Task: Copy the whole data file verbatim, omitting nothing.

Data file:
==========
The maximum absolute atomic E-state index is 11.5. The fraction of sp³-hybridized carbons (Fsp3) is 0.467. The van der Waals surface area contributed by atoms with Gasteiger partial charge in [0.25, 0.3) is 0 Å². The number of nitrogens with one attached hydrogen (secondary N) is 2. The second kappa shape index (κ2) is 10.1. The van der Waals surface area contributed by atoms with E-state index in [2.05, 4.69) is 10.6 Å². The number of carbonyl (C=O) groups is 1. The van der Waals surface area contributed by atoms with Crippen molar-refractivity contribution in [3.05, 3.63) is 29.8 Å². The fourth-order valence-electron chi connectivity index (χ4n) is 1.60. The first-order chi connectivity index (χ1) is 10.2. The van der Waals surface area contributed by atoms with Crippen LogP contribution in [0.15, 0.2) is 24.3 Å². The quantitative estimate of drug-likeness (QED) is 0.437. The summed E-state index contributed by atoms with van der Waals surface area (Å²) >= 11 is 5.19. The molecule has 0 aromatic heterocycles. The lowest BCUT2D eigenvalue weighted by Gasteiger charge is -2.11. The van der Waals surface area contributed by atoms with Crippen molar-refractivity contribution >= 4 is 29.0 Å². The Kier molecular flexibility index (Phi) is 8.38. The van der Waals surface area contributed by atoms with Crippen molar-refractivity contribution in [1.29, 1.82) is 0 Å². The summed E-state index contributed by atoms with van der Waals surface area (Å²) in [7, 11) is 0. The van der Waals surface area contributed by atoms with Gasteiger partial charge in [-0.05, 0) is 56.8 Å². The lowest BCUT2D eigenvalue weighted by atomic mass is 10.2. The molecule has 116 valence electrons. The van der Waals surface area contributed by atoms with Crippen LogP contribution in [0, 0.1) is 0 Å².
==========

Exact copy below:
The maximum absolute atomic E-state index is 11.5. The fraction of sp³-hybridized carbons (Fsp3) is 0.467. The van der Waals surface area contributed by atoms with Gasteiger partial charge in [0.25, 0.3) is 0 Å². The number of nitrogens with one attached hydrogen (secondary N) is 2. The second kappa shape index (κ2) is 10.1. The van der Waals surface area contributed by atoms with E-state index in [2.05, 4.69) is 10.6 Å². The number of carbonyl (C=O) groups is 1. The van der Waals surface area contributed by atoms with Crippen molar-refractivity contribution in [3.05, 3.63) is 29.8 Å². The fourth-order valence-electron chi connectivity index (χ4n) is 1.60. The first-order chi connectivity index (χ1) is 10.2. The van der Waals surface area contributed by atoms with Crippen LogP contribution in [0.15, 0.2) is 24.3 Å². The quantitative estimate of drug-likeness (QED) is 0.437. The summed E-state index contributed by atoms with van der Waals surface area (Å²) >= 11 is 5.19. The molecule has 0 aromatic heterocycles. The lowest BCUT2D eigenvalue weighted by Gasteiger charge is -2.11. The van der Waals surface area contributed by atoms with Crippen molar-refractivity contribution >= 4 is 29.0 Å². The Kier molecular flexibility index (Phi) is 8.38. The van der Waals surface area contributed by atoms with Crippen molar-refractivity contribution in [1.29, 1.82) is 0 Å². The summed E-state index contributed by atoms with van der Waals surface area (Å²) in [7, 11) is 0. The van der Waals surface area contributed by atoms with Gasteiger partial charge in [-0.05, 0) is 56.8 Å². The lowest BCUT2D eigenvalue weighted by atomic mass is 10.2. The molecule has 116 valence electrons. The van der Waals surface area contributed by atoms with Crippen LogP contribution in [0, 0.1) is 0 Å².